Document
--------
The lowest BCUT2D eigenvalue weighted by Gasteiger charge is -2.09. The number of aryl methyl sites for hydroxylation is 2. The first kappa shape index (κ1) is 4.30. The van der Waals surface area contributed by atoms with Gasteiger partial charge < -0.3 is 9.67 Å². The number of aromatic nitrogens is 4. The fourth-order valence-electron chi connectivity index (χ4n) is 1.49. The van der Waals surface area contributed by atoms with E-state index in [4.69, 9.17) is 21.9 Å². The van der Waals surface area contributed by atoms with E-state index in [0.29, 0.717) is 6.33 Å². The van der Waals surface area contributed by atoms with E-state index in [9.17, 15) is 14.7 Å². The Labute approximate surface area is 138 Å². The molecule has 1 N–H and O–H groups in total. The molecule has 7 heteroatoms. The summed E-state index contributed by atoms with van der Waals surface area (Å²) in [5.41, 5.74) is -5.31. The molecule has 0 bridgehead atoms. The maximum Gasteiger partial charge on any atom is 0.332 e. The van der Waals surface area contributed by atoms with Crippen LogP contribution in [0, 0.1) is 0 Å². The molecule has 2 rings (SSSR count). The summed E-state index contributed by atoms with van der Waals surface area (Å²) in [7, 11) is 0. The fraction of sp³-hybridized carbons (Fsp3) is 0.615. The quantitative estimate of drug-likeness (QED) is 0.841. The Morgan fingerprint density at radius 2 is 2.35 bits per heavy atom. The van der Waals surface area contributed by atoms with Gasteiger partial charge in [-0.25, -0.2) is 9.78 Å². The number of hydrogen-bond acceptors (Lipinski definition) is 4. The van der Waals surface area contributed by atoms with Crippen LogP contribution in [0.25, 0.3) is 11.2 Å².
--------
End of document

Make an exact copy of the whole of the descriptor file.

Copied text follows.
The lowest BCUT2D eigenvalue weighted by Gasteiger charge is -2.09. The number of aryl methyl sites for hydroxylation is 2. The first kappa shape index (κ1) is 4.30. The van der Waals surface area contributed by atoms with Gasteiger partial charge < -0.3 is 9.67 Å². The number of aromatic nitrogens is 4. The fourth-order valence-electron chi connectivity index (χ4n) is 1.49. The van der Waals surface area contributed by atoms with E-state index in [4.69, 9.17) is 21.9 Å². The van der Waals surface area contributed by atoms with E-state index in [0.29, 0.717) is 6.33 Å². The van der Waals surface area contributed by atoms with E-state index in [9.17, 15) is 14.7 Å². The Labute approximate surface area is 138 Å². The molecule has 1 N–H and O–H groups in total. The molecule has 7 heteroatoms. The summed E-state index contributed by atoms with van der Waals surface area (Å²) in [5.41, 5.74) is -5.31. The molecule has 0 bridgehead atoms. The maximum Gasteiger partial charge on any atom is 0.332 e. The van der Waals surface area contributed by atoms with Crippen LogP contribution in [0, 0.1) is 0 Å². The molecule has 2 rings (SSSR count). The summed E-state index contributed by atoms with van der Waals surface area (Å²) in [7, 11) is 0. The fraction of sp³-hybridized carbons (Fsp3) is 0.615. The quantitative estimate of drug-likeness (QED) is 0.841. The Morgan fingerprint density at radius 2 is 2.35 bits per heavy atom. The van der Waals surface area contributed by atoms with Gasteiger partial charge in [-0.25, -0.2) is 9.78 Å². The number of hydrogen-bond acceptors (Lipinski definition) is 4. The van der Waals surface area contributed by atoms with Crippen LogP contribution in [0.25, 0.3) is 11.2 Å².